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< Back to question Should there be a united Ireland? Show more Show less

The status of Northern Ireland has been the subject of intense debate and decades of violence known as the Troubles, which started in the 1960s. Though Northern Ireland has been at peace since the Good Friday Agreement in 1998, the question of whether Northern Island should remain in the United Kingdom or join the Republic of Ireland remains a source of contention. Should there be a united Ireland?

No, Northern Ireland should remain part of the United Kingdom Show more Show less

Northern Ireland's status, as one of four constituent countries of the United Kingdom, should remain the same
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Brexit showed the dangers of major change by referendum

The Brexit referendum created chaos due to unclear consequences, misinformation and a close result. A united Ireland referendum would be a worse version of this
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The Good Friday Agreement says a united Ireland must happen through a referendum, but if Brexit has taught us any lesson, it should be that a referendum can be a poor way to make major decisions.

The Argument

Without all the necessary information about exactly how reunification would be implemented, a referendum would be risky. In the case of Brexit, holding a referendum before a deal had been reached meant that voters were unaware of the difficulties of the Irish border issue and often imagined a deal that secured all of the benefits of leaving the EU without any of the drawbacks. The referendum also showed that the backing of a simple majority is not a conclusive enough mandate for extreme constitutional change. People will vote on the basis of popular, eye-catching slogans and stories, even if they are not necessarily true. This leaves referenda vulnerable to misinformation campaigns, which could have catastrophic effects in the case of an Irish question. In a United Ireland referendum, voters would imagine their preferred version of a United Ireland rather than the reality and would fail to consider the difficulties of transition. Given the history of Northern Ireland, this could create much greater chaos than Brexit.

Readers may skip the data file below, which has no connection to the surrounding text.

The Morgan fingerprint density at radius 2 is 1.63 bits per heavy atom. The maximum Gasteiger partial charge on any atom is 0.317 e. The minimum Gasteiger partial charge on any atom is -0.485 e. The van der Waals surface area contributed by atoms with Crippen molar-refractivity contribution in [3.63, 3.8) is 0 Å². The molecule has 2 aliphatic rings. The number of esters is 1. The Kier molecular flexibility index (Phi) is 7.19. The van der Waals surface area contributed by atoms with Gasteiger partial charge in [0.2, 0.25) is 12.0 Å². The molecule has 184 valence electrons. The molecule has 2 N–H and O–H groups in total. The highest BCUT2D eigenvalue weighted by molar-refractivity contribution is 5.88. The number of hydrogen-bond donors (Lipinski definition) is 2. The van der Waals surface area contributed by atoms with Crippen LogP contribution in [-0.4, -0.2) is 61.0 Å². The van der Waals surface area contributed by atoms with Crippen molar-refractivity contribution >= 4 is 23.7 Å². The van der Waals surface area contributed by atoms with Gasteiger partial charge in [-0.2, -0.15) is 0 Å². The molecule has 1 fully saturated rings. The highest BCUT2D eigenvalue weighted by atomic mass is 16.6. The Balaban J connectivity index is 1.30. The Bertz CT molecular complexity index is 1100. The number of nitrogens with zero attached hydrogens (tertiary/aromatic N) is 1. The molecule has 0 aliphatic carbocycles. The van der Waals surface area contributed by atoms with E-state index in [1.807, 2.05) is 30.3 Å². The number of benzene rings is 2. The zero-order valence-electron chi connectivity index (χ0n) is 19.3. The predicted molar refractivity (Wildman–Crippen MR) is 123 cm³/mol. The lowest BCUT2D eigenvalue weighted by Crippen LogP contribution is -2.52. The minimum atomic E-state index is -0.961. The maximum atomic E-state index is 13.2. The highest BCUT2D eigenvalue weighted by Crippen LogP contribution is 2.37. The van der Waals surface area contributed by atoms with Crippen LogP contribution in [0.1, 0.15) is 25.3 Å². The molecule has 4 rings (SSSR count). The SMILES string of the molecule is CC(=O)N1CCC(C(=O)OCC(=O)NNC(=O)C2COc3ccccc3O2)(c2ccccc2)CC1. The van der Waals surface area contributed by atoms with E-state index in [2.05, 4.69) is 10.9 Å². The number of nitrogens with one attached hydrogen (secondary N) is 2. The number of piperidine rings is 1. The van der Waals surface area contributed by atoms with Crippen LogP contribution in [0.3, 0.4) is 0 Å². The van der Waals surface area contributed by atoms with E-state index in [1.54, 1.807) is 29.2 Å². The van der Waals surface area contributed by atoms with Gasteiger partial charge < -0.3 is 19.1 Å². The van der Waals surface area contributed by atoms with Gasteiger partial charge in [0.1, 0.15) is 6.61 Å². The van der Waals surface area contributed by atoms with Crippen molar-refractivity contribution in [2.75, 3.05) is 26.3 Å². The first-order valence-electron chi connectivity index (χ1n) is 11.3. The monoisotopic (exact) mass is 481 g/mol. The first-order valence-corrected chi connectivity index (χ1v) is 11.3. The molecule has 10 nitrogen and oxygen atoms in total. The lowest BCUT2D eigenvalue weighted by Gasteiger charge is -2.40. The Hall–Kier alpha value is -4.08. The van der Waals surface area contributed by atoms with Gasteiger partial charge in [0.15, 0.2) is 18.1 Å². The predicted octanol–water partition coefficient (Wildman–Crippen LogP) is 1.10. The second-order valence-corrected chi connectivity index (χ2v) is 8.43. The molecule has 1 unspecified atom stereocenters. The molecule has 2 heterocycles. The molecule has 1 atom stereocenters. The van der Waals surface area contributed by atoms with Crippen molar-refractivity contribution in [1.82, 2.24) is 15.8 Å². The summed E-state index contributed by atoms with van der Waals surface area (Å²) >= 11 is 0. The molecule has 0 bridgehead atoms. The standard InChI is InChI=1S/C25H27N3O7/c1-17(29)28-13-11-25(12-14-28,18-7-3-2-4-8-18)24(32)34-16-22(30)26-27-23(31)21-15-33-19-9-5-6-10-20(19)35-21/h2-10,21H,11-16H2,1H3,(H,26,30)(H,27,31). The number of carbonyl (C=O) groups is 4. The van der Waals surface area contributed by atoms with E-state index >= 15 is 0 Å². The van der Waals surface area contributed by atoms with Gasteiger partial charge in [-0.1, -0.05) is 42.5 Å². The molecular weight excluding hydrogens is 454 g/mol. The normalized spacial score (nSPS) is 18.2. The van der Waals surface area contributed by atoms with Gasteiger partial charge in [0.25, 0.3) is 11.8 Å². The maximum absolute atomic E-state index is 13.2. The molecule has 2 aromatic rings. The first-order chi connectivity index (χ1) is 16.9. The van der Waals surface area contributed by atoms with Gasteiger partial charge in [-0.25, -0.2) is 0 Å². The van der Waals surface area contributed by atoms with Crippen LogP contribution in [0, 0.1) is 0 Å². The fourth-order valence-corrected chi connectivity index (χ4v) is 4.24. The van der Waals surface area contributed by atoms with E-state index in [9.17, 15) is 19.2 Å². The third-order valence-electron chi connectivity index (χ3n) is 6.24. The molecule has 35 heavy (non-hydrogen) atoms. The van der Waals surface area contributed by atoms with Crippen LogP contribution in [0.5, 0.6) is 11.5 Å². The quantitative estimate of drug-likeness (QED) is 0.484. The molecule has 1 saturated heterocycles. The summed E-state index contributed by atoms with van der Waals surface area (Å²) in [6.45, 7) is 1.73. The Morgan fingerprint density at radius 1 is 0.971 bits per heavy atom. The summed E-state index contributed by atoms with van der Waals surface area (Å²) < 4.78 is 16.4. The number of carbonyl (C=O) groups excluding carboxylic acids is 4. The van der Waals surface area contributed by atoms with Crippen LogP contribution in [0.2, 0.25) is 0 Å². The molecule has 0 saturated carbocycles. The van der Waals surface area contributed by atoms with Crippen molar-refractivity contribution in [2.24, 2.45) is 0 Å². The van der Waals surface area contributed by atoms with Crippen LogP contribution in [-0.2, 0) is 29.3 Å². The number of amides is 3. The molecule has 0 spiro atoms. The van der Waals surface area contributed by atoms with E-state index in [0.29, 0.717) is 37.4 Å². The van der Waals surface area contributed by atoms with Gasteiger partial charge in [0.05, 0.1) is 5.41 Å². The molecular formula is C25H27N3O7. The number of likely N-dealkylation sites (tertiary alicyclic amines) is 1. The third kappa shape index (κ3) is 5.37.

Counter arguments

Lessons can be learned from the Brexit referendum and applied to a referendum on Northern Ireland’s future. Rather than voting first and then negotiating a deal, the British and Irish governments, alongside Northern Irish representatives from each community, could work out a full transitional arrangement that would be put in place in the event of a united Ireland. This can then be published before citizens vote, allowing them to see exactly what they are voting for. In addition, while many may be upset if a narrow majority votes in favour of a united Ireland, this would still be preferable to ignoring the views of the majority entirely. And as the question is mainly an emotional issue for many people on both sides of the debate, the dangers of misinformation are not as strong as they were over Brexit.


[P1] The Brexit referendum showed that many problems arise from referenda over complex subjects [P2] A successful united Ireland referendum would be even more contentious and would therefore lead to even more problems

Rejecting the premises

[Rejecting P1] The Brexit referendum's problems were self-contained and don't apply to other referenda


    This page was last edited on Friday, 6 Dec 2019 at 15:54 UTC


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